Categories: Human Environment

Covid Crisis: Why having a pulse oximeter at home is more important than ever

As the number of novel coronavirus (Covid-19) cases rise across the globe, most of us have started keeping a better check on our health, while also tracking any symptoms which might develop. While it might be easier to assess common Covid-19 symptoms like a sore throat or a fever, it is not very easy to track other symptoms like blood oxygen level.

One of the most common and arguably ignored symptoms of this new disease is a falling blood oxygen level in patients. Blood oxygen level in simple terms is the amount of oxygen red blood cells (RBCs) carry.

Pulse oximeter, Image credit: www.pixabay.com

A normal blood oxygen level ensures that your body functions effectively. However, any dip in blood oxygen levels can interfere with the functions of the brain and the heart. It leads to a condition called hypoxia. Covid-19 causes a condition called ‘Covid pneumonia’, wherein the air sacs of your lungs get filled with fluid which in turn might lead to respiratory failure.

Doctors are recommending people to keep tabs on the blood oxygen levels. While there are lab tests that can determine if your blood is low on oxygen, you can also check it on your own by using a small portable device called the pulse oximeter.

The use of pulse oximetry can be traced back to 1970s when the technology was first discovered by Japanese scientists. A pulse oximeter is an electronic machine which helps in measuring one’s heart rate and the oxygen saturation level, which is the percentage of oxygen being carried by RBCs. It helps in assessing how effectively oxygen is being distributed across the body by RBCs. Once it is attached to the tip of your finger, it transmits two wavelengths to measure the pulse rate and oxygen.

Though these devices can be used both on your hands and toes, a finger clip pulse oximeter can be attached only to your fingertips. Once you fit the device on your finger, give it 10-15 seconds for the oximeter’s red light to pass through the fingers and the pulse waveform is back to its normal rhythm.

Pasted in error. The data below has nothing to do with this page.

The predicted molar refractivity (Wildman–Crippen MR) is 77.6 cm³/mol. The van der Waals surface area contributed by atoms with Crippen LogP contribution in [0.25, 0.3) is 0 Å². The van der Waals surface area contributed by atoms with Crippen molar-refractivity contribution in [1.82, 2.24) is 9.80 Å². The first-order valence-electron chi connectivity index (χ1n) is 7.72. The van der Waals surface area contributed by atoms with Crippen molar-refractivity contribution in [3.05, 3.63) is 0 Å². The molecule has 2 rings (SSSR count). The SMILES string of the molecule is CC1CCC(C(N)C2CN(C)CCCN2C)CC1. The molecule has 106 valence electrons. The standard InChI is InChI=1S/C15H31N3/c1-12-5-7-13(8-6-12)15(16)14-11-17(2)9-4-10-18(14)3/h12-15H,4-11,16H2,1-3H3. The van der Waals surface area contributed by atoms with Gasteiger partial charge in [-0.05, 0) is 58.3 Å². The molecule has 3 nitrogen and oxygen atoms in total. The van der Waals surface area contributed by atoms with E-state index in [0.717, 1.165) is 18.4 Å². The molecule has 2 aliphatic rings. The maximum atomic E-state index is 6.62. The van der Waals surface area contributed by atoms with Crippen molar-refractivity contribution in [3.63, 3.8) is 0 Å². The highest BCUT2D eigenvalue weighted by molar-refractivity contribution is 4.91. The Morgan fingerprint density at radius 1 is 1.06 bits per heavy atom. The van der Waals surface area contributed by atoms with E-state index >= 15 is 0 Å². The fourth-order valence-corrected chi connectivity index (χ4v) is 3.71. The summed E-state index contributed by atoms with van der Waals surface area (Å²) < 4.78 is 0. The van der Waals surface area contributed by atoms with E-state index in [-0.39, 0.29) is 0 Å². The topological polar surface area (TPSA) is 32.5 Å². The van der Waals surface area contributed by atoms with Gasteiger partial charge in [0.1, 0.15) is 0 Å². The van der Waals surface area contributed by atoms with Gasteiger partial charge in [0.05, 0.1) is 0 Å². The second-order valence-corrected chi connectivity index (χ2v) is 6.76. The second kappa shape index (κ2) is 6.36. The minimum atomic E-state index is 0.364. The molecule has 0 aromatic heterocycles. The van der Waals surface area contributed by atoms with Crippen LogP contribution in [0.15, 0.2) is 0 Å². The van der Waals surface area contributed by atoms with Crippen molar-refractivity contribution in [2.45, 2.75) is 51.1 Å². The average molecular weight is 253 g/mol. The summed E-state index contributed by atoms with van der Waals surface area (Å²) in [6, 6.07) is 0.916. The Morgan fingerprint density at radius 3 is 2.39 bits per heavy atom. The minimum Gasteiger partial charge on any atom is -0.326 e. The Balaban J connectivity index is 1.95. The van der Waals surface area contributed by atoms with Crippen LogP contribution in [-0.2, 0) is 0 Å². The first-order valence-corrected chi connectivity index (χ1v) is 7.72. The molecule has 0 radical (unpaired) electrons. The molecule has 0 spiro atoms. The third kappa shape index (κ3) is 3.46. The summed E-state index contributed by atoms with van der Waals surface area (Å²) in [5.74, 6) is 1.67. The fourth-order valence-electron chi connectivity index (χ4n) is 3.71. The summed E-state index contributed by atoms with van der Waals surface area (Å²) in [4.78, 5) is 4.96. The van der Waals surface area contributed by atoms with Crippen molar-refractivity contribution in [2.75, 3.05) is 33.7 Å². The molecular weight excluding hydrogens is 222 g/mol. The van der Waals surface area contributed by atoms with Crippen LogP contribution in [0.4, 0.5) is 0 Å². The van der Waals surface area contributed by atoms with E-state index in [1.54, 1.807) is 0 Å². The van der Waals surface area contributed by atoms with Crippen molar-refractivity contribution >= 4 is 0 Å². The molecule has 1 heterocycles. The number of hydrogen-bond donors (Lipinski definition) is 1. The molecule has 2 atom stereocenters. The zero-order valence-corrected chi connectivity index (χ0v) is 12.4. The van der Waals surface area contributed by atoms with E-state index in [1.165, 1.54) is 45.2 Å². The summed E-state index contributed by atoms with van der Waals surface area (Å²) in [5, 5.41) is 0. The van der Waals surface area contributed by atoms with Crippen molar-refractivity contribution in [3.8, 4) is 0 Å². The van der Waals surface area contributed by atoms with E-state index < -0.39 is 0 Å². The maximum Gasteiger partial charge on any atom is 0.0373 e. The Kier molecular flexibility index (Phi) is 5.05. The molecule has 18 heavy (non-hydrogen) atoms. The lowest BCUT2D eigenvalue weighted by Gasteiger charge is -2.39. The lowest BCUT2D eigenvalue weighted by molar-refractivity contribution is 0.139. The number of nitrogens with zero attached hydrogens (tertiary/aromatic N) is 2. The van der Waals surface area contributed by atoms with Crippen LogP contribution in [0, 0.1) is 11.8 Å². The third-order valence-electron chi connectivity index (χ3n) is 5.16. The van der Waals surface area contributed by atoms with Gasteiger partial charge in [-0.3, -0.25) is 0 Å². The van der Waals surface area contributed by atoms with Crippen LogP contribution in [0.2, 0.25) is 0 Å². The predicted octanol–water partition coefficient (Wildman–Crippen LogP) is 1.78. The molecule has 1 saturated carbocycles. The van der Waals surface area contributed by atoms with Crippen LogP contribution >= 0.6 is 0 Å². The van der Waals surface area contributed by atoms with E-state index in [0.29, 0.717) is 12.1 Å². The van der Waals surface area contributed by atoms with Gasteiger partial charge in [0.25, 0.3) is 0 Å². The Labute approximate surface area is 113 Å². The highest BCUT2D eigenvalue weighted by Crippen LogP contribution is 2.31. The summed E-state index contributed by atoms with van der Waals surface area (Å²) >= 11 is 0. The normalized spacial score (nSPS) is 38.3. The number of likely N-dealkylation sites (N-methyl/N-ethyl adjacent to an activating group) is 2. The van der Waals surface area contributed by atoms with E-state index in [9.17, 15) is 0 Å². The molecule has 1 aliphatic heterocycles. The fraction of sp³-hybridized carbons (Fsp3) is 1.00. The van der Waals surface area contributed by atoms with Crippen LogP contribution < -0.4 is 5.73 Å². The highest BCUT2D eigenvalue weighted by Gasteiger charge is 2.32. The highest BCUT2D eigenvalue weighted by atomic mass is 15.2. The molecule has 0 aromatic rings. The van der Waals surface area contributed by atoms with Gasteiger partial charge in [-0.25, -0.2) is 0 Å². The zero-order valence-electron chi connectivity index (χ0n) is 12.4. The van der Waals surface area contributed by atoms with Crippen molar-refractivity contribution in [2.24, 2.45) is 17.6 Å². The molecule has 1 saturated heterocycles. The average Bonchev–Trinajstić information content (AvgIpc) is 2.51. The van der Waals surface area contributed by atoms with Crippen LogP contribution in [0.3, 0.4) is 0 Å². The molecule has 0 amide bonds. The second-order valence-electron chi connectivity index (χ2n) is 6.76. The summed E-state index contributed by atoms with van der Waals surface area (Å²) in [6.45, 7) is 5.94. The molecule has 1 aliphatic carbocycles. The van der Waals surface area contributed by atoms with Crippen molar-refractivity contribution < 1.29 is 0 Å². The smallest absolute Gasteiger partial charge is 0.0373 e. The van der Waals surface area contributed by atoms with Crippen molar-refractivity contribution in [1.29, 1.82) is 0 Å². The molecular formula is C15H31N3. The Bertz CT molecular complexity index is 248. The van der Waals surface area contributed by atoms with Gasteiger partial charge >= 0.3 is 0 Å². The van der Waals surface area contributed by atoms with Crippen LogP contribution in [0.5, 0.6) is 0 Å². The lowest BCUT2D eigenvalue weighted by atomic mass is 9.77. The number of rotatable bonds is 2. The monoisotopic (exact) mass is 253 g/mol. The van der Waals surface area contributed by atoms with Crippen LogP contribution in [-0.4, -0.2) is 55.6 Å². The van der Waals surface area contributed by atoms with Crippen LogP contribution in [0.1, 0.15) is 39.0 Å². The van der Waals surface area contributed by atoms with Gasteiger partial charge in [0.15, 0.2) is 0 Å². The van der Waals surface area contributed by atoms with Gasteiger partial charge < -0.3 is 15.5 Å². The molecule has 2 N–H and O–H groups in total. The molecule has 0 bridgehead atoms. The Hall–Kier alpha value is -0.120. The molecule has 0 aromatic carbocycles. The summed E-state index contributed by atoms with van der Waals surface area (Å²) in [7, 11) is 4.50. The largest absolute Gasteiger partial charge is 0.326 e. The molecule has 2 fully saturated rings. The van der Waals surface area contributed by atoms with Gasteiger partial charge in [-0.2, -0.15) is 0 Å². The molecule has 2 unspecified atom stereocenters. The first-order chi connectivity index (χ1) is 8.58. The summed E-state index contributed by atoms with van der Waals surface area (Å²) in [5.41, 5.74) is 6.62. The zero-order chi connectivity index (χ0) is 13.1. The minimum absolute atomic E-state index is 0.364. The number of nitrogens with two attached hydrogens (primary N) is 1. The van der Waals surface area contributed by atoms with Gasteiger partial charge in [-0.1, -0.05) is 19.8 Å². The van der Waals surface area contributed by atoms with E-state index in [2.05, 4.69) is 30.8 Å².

Any reading below 95 Sp02 is low and requires immediate medical assistance. As your blood oxygen levels dip, you might experience low blood pressure and breathlessness. The SPo2 level shows the percentage of blood saturation. The readings of a pulse oximeter have a 2% window for error. In other words, the reading of the device can be 2% higher or lower than the actual blood saturation level of your body.

Monitoring one’s blood oxygen level becomes even more important if you are in home quarantine. Many a time, patients might not experience any physical symptoms like shortness of breath and rapid heartbeat but their blood oxygen may still drop below the normal level. This condition is called ‘silent or happy hypoxia’ and can is difficult to trace, except with a pulse oximeter or regular tests.

Apart from pulse oximeters, smartwatches featuring real-time oxygen monitors are also helpful in gauging blood oxygen levels. There are several brands that have launched smartwatches to track blood oxygen on the go. However, doctors have warned users against relying blindly on such fitness trackers as they are not medically approved and do not always present the correct picture.

Medical experts have maintained that no clinical studies have been conducted to review how effectively smartwatches can track health indicators like blood oxygen level and heart rate. Many manufacturers of such smartwatches have stated that such products cannot replace a medical professional or a medical device and they cannot be used to diagnose or treat a disease. Users can interpret the data generated by these devices only for their personal reference.

There are several apps available for different operating systems through which you can measure your blood oxygen level. Doctors say that they do recommend users to use apps and fitness trackers to screen any potential Covid-19 symptoms early and can even be helpful for asymptomatic patients. However, they are not recommended for serious patients or those with co-morbidities like hypertension, cardiac problems, and diabetes as these devices are not always reliable.

Doctors have also claimed that most smartphones do not have the required technology which enables an app to measure blood oxygen percentage. According to medical experts, a pulse oximeter uses infrared and red wavelengths to measure the blood oxygen level. Also, the device uses a small chip. An app will be able to give you an accurate reading only if these chips are present in your phone.

You can visit a chemist or pharmacy to get a pulse oximeter, while one can also buy the device online. The starting price for one of these devices is as low as Rs 500 and it can go up to Rs 3,000. If you still are going out for work or a personal reason despite the restrictions, it is advisable that you track your blood oxygen level with a pulse oximeter regularly.

Puskar

Editor in chief @GreenCleanGuide.com

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